Campaign to save baths resurrected

I read the article entitled “Baths was a great place to take niece” by Mrs Williams in Saturday’s Wigan Evening Post lamenting the closure of Hindley pool.

Mrs Williams in her comments suggests that the pool is to close. This isn’t the view of those who have fought to retain it under council operation.

Closure is the council’s wish not ours, The HOPE group was formed with the aim of the pool continuing in council ownership and operation, backed by a petition signed by a massive number of residents. Sadly this campaign has been unsuccessful. As its constitution doesn’t allow the group to bid to take the pool over, a new group is in the process of reforming under the banner of Phoenix with a view to bidding to take the pool over as a community pool.

Currently a bid is being prepared but we need the help of you the public to help operate the pool following a successful bid, not just for now but for future generations to enjoy its use as past generations have done.

To do this we are looking for volunteers to run the pool, you don’t have to be a swimmer just someone who, like us, object to seeing the last local facility in the area being closed. Aspull library featured in the same paper having been saved by local volunteers, if they can do it so can we.

If you have recently retired and are at a bit of a loose end we would be glad to hear from you. This is an opportunity to prevent your skills going rusty. If you share our views and aspirations why not contact us to offer your services? By phone Margaret 510532; Jim 736258 or via email hindleyhope@hotmail.co.uk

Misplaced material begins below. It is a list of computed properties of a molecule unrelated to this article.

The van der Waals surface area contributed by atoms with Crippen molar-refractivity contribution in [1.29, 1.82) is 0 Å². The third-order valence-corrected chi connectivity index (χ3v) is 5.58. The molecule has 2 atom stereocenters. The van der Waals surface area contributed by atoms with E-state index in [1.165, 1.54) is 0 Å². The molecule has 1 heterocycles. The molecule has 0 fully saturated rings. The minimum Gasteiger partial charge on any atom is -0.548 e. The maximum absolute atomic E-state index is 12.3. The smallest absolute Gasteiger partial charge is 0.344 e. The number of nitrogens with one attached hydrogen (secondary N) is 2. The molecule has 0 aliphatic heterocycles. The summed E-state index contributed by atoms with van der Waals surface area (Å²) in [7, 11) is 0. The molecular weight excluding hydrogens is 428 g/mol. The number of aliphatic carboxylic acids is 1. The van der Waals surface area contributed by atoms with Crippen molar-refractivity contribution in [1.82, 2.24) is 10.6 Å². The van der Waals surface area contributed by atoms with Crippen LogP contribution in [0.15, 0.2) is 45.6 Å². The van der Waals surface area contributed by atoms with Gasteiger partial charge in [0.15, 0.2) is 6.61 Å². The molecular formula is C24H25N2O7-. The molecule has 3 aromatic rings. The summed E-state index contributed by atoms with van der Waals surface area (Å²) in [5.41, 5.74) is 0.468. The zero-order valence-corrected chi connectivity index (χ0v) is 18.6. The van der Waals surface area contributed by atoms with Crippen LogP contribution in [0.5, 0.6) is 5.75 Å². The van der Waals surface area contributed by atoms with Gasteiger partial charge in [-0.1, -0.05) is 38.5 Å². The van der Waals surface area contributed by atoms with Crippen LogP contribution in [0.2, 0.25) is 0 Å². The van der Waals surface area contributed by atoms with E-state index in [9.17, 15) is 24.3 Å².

I can only repeat this is our and your last chance to save the pool for our community

Coun Jim Ellis.

Don’t let our dairy industry die off

I have been involved in the dairy industry for most of my life.

After moving to Lancashire and getting married I kept a herd of milking goats and sold milk and yoghurt and also became a milk contractor for the Milk Marketing Board, then National Milk Records, sampling milk on farms for quality testing.

I did this job for 33 years before retiring shortly after the 2001 outbreak of foot and mouth.

Things were never the same after foot and mouth.

I saw first-hand the difficulties dairy farmers had to face with increased red tape, stricter health and safety in herd management and all the time increased costs of fertiliser, proven and fuel.

Margins were drastically reduced and a lot of farmers went out of business. When we came here 43 years ago there were dozens of dairy farms in our local area, now there are a handful and they have had to get bigger to try to make a decent living.

Successive governments have failed our farmers and now the supermarket giants are using milk as a “loss leader” and dairy farmers are losing money on every litre of milk they produce.

When will our government realise the importance of our dairy industry to the economic wealth of this country? When they have lost it!

Don’t let another British industry die especially one as important as this.Angela Leadbetter, Lancashire